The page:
Want to know where all that extra money you thought you had went? Start tracking your spending and you will answer that question quickly! Our kids love summer break because they get to relax and enjoy their free time more often. Our money likes to do the same thing. It’s hard to resist those extra trips to the ice cream shop (at least it is for my family). Whether you use a spreadsheet, a simple notebook or an App that tracks your spending, take time to track every dollar you spend. Categorize everything so you can see what necessities are and where the leaks in your budget are. It’s easy to justify purchases when you don’t know how much these little leaks add up at the end of the month. Having the data on your hard earned dollars will help you find ways to save, create a more realistic budget, and keep more money in your bank account.
Look at your budget
Do you use a budget? If not, start one immediately. Having a budget will help you reach your financial goals quicker. Not having a budget is one way to ensure chaos and even financial failure. There are tons of different ways to set up a monthly budget. My favorite type of budget (and the one I use) is called a zero-sum budget, but find one that works for your own situation and personality. Budgets work whether you have a steady income or an irregular income. You just need to find the one that fits your family best.
Once you are budgeting, take the information you gathered from tracking your spending to make sure your budget is realistic. Are you earmarking enough money in your budget for every category? Do you factor in miscellaneous expenses? You and I both know we spend money all the time that wasn’t its own line item in the budget. You still have to plan for those expenses, whether it be eating out when you didn’t have time to cook dinner for your family or one of those infamous stops at Target for “just one thing.”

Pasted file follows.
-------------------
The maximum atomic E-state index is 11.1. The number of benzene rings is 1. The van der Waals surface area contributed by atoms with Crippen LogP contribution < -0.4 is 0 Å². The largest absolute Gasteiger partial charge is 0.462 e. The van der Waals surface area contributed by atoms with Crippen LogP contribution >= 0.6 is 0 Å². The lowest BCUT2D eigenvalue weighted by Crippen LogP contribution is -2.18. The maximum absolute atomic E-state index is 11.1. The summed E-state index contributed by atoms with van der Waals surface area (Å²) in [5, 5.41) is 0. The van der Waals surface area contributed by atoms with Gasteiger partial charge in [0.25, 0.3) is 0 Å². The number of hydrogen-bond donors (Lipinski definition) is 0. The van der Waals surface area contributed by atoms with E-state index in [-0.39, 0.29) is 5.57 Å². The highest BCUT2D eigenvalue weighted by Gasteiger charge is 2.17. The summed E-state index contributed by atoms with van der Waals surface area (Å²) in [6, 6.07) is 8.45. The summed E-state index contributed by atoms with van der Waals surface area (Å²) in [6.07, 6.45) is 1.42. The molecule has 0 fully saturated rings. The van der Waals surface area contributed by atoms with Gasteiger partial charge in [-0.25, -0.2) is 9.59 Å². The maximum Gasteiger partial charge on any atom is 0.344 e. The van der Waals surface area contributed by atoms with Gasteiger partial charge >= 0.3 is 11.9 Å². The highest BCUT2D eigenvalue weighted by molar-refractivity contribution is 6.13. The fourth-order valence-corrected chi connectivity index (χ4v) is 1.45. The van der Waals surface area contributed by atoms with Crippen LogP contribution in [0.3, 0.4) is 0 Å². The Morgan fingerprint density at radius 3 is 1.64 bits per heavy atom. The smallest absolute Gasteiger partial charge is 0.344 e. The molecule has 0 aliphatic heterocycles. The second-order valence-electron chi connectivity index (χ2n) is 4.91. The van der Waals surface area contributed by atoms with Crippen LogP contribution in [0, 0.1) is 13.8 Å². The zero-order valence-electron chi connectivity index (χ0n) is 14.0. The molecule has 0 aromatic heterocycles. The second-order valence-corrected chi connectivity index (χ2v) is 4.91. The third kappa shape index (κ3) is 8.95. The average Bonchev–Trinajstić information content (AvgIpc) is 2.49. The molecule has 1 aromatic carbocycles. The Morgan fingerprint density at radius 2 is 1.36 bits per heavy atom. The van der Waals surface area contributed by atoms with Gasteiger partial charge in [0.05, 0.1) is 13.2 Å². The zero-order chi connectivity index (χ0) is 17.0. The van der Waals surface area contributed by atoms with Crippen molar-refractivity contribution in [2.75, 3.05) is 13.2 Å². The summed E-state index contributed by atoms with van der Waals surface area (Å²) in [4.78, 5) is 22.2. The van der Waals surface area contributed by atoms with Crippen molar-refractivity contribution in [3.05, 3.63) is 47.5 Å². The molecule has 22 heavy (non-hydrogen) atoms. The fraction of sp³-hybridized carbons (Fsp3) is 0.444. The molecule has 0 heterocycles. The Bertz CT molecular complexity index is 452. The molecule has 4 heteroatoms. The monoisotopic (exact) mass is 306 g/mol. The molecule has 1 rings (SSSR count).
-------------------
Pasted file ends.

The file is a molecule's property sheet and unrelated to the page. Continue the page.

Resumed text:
Having an emergency fund is one of the most important financial decisions to make. Begin with a starter fund of $1,000 if you are currently working to pay off debt. Then work to build up enough in your emergency fund in case you are out of work for a few months. You just never know when something bad will happen, but you should know by now that something bad will eventually happen.
I hate to be the bearer of bad news, but the beginning of the school year, in some ways, leads us right into a very busy season financially. Many of our kids play fall and winter sports for their schools or local leagues and recreation centers. Kids need cleats and new uniforms, not to mention league fees, tournaments, and even travel expenses for some families. School means school supplies and field trip fees. The fall brings about Halloween costumes and eventually buying Christmas presents. Do you plan ahead for these expenses or just take them as they come? Your family is going to be better off if you find ways to save ahead. Make a list of everything you can think of that you know will have expenses associated with it and come up with a savings plan that fits in your budget.
While nobody really enjoys assessing their family’s financial health, doing so ensures a more successful future. As you are thinking about sending kids back to school in the coming weeks, take time to go back to school with your finances. The quick review could make the difference between a fruitful fall and just scraping by by this year.